Diabetes attenuates the minimum anaesthetic concentration (MAC) and MAC-blocking adrenergic response reducing actions of clonidine in rats

ACTA ANAESTHESIOLOGICA SCANDINAVICA, Issue 10 2001
T. Kita
Background: It is well known that clonidine, an ,2 agonist, reduces anaesthetic requirement and attenuates haemodynamic responses against noxious stimuli. However, the diabetic state is known to affect several functions of ,2 adrenoceptors. We investigated the effects of streptozotocin (STZ)-induced diabetes mellitus (DM) on these beneficial actions of clonidine in halothane-anaesthetized rats. Methods: The rats were randomly assigned to one of three groups: diabetes (n=24, induced by 50 mg kg,1 IV STZ), diabetes treated with insulin (n=24), or control (n=24). We evaluated the effects of clonidine on minimum anaesthetic concentration (MAC) and minimum concentration of halothane needed to suppress cardiovascular responses evoked by a noxious stimulus (MAC-blocking adrenergic responses: MAC-BAR) in each group. MAC and MAC-BAR of halothane were determined by the tail clamp method. MAC-BAR was defined as the MAC which attenuated haemodynamic responses within 10% following the tail clamp. Results: The diabetic state decreased MAC of halothane by approximately 10%, while MAC-BAR of halothane had been little affected. In the diabetes group, MAC reducing action of clonidine (30 and 100 ,g kg,1, IV) was completely abolished and MAC-BAR reducing action of clonidine was partially reduced (30 but not 100 ,g kg,1, IV). Insulin treatment preserved these actions of clonidine. Conclusion: It is suggested that the diabetic state attenuates the beneficial actions of clonidine and that insulin treatment of diabetes preserves these actions of clonidine. [source]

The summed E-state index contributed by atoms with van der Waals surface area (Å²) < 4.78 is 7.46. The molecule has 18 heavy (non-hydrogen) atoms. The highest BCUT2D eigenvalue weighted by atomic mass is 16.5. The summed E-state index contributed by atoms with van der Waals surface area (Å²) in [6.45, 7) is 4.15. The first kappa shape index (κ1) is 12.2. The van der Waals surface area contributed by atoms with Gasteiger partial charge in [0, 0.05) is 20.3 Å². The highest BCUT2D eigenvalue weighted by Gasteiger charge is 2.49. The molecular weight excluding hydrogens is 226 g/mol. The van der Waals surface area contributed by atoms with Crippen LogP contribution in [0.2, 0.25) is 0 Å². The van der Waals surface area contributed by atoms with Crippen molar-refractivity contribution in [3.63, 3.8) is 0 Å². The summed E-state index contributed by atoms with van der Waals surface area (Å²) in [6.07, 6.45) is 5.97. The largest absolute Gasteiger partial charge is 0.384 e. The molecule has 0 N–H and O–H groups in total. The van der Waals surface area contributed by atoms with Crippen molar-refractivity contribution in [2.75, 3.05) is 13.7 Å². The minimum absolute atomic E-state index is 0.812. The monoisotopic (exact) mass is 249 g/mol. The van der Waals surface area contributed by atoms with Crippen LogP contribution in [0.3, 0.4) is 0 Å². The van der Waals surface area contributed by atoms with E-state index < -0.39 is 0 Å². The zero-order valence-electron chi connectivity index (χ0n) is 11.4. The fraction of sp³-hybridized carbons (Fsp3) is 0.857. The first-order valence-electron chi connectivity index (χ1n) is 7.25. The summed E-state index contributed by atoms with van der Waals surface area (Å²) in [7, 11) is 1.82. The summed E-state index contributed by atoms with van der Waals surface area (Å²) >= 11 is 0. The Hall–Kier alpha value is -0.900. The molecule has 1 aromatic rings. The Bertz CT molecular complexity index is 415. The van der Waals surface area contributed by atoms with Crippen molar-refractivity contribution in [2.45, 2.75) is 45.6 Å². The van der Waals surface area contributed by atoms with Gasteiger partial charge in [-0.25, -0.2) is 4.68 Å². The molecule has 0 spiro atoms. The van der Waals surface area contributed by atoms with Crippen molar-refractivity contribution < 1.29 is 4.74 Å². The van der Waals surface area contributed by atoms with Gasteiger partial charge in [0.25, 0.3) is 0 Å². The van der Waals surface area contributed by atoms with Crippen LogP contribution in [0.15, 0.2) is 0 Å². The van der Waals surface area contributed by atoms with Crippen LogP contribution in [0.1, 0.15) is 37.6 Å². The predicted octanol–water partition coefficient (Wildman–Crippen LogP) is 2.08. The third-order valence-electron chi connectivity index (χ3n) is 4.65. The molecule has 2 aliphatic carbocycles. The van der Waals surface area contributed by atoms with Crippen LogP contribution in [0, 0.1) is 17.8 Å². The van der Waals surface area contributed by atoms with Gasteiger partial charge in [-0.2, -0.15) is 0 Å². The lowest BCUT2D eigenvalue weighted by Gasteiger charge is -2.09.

Does halothane or isoflurane affect hypoxic and post-hypoxic vascular response in rabbit aorta?

ACTA ANAESTHESIOLOGICA SCANDINAVICA, Issue 4 2000
E. Haddad